Comparison of Sampling Designs in the Detection of Spatial Variability of Mississippi Delta Soils
- H. J. Buscaglia and
- J. J. Varco *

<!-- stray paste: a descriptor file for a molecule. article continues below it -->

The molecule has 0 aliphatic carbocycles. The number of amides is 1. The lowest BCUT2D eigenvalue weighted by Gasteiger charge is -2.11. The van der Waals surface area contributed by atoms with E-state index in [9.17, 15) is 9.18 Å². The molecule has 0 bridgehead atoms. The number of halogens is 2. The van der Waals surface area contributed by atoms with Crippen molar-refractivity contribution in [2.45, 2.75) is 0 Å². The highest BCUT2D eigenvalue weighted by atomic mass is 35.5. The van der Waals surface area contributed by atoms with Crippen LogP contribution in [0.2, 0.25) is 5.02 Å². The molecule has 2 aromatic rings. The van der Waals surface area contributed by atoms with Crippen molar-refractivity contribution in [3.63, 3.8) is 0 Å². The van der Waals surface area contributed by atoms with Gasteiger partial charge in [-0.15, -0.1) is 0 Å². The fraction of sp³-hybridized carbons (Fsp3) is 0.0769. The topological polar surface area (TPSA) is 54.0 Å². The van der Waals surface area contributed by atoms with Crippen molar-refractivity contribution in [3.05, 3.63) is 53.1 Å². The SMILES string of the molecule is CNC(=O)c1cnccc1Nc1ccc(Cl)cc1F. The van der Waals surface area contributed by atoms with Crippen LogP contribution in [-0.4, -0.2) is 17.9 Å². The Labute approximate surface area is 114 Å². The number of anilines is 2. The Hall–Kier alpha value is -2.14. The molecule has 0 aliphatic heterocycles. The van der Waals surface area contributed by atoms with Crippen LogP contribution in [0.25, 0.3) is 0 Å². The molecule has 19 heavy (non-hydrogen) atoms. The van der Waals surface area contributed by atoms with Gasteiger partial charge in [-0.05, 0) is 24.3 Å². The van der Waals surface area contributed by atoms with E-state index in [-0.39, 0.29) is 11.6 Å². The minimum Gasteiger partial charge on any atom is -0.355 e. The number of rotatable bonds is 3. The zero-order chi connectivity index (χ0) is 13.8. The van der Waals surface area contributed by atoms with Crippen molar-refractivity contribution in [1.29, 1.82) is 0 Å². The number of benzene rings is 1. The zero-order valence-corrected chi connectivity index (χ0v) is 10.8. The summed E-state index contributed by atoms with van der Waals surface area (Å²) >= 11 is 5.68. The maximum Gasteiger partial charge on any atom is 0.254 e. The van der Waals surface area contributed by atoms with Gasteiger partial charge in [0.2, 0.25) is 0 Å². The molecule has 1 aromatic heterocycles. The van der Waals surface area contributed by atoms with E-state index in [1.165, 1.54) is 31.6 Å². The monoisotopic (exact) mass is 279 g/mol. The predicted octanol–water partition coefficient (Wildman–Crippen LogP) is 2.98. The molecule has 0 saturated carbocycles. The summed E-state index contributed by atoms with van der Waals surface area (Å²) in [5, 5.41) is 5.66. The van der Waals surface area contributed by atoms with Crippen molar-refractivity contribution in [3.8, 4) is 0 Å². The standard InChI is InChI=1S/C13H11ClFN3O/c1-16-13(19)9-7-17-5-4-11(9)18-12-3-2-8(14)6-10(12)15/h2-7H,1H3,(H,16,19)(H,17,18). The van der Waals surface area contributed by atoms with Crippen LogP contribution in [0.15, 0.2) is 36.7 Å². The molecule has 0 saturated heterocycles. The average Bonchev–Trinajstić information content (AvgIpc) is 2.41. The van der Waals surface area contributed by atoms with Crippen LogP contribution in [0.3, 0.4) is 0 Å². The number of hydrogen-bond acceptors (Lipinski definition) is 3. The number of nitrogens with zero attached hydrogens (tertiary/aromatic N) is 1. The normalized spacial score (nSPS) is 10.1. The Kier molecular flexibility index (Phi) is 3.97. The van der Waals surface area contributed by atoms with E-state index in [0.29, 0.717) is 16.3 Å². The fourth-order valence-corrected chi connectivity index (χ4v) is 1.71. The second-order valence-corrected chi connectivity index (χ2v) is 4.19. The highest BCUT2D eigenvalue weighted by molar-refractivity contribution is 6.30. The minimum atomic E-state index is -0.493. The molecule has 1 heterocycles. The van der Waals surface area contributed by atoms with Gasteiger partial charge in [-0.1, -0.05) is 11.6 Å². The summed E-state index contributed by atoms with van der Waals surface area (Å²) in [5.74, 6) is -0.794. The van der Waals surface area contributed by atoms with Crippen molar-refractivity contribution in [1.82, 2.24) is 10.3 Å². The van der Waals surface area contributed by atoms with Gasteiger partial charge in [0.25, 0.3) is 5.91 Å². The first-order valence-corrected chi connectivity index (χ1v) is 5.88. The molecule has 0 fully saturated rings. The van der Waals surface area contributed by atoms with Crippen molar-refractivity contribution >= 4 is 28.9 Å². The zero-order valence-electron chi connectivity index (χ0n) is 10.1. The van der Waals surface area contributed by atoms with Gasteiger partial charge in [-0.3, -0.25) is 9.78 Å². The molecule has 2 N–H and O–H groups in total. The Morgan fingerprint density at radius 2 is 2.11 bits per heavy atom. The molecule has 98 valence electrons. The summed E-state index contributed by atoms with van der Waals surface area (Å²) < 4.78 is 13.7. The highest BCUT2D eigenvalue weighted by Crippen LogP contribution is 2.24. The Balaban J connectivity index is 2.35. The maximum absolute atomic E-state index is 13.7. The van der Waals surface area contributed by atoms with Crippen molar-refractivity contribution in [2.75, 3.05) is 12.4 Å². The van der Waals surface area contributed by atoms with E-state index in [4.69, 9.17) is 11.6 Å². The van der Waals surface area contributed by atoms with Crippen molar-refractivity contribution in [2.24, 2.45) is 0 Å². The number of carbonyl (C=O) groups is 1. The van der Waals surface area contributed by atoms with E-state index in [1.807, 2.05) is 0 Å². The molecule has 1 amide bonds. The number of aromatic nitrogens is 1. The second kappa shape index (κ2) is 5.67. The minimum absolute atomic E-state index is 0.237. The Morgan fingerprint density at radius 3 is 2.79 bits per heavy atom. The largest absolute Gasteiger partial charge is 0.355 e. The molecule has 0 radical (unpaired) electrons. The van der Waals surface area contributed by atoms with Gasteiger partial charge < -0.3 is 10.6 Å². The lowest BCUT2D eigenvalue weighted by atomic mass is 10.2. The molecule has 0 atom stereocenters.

Precision application of agrichemicals requires an accurate assessment of the spatial structure of soil properties. Spatial structure analysis of soil properties could be influenced by sampling design especially on highly variable alluvial derived soils. The objective of this research was to compare spatial structure analysis between grid-point and grid-cell type sampling for alluvial derived soils, which vary more in one dimension than a second. Soil samples (0- to 0.15-m depth) were taken along two transects in an irrigated cotton (Gossypium hirsutum L.) field located in the Lower Mississippi Valley flood plain and were analyzed for total C and N, extractable Ca, Mg, K, Na, Zn, and P, and pH. Moran's I autocorrelation coefficient was computed at preselected lag distances and correlograms were plotted to examine trends in autocorrelation. A correlation range of near 300 m appeared to be associated with sampling across two soil mapping units, while a shorter range as well as a cyclic spatial structure was likely influenced by alternating soil mapping units. Similarity in autocorrelation trends calculated using grid-point and grid-cell sampling designs suggests spatial pattern detection for soils of the Mississippi Delta can be achieved by either sampling methodology with a sampling resolution of approximately 46 m or less. Grid-point sampling compared with grid cell is more easily facilitated and requires less labor and time, but could be implemented more efficiently by using a grid with reduced sampling intensity in areas with a high probability of long-range autocorrelation.Please view the pdf by using the Full Text (PDF) link under 'View' to the left.
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